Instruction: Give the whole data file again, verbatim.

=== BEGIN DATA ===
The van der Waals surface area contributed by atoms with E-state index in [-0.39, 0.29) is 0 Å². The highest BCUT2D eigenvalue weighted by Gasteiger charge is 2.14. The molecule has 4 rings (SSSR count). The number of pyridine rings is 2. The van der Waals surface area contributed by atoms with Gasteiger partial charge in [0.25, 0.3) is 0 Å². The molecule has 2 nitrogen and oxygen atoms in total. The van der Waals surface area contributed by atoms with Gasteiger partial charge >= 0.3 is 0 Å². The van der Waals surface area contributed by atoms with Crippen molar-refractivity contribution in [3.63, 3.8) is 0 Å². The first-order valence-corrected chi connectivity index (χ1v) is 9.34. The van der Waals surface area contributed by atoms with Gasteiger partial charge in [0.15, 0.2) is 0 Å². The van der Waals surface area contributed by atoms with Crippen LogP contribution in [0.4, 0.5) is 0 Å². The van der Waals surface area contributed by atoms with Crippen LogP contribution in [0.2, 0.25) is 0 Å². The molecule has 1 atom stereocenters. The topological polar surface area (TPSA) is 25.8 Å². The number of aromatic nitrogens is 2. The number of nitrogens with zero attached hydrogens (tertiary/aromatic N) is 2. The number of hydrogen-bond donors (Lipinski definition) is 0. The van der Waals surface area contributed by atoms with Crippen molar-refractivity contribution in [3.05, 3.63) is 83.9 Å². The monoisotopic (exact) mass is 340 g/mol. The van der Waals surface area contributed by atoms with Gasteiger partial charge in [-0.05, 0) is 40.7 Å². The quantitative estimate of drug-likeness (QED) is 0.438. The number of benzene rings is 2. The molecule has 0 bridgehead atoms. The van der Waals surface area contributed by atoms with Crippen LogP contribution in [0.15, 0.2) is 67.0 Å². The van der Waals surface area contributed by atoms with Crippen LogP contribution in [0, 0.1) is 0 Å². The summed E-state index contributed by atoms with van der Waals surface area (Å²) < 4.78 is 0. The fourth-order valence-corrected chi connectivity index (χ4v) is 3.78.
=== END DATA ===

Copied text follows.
The van der Waals surface area contributed by atoms with E-state index in [-0.39, 0.29) is 0 Å². The highest BCUT2D eigenvalue weighted by Gasteiger charge is 2.14. The molecule has 4 rings (SSSR count). The number of pyridine rings is 2. The van der Waals surface area contributed by atoms with Gasteiger partial charge in [0.25, 0.3) is 0 Å². The molecule has 2 nitrogen and oxygen atoms in total. The van der Waals surface area contributed by atoms with Gasteiger partial charge >= 0.3 is 0 Å². The van der Waals surface area contributed by atoms with Crippen molar-refractivity contribution in [3.63, 3.8) is 0 Å². The first-order valence-corrected chi connectivity index (χ1v) is 9.34. The van der Waals surface area contributed by atoms with Gasteiger partial charge in [0.15, 0.2) is 0 Å². The van der Waals surface area contributed by atoms with Crippen LogP contribution in [0.4, 0.5) is 0 Å². The van der Waals surface area contributed by atoms with Crippen LogP contribution in [0.2, 0.25) is 0 Å². The molecule has 1 atom stereocenters. The topological polar surface area (TPSA) is 25.8 Å². The number of aromatic nitrogens is 2. The number of nitrogens with zero attached hydrogens (tertiary/aromatic N) is 2. The number of hydrogen-bond donors (Lipinski definition) is 0. The van der Waals surface area contributed by atoms with Crippen molar-refractivity contribution in [3.05, 3.63) is 83.9 Å². The monoisotopic (exact) mass is 340 g/mol. The van der Waals surface area contributed by atoms with Gasteiger partial charge in [-0.05, 0) is 40.7 Å². The quantitative estimate of drug-likeness (QED) is 0.438. The number of benzene rings is 2. The molecule has 0 bridgehead atoms. The van der Waals surface area contributed by atoms with Crippen LogP contribution in [0.15, 0.2) is 67.0 Å². The van der Waals surface area contributed by atoms with Crippen LogP contribution in [0, 0.1) is 0 Å². The summed E-state index contributed by atoms with van der Waals surface area (Å²) < 4.78 is 0. The fourth-order valence-corrected chi connectivity index (χ4v) is 3.78.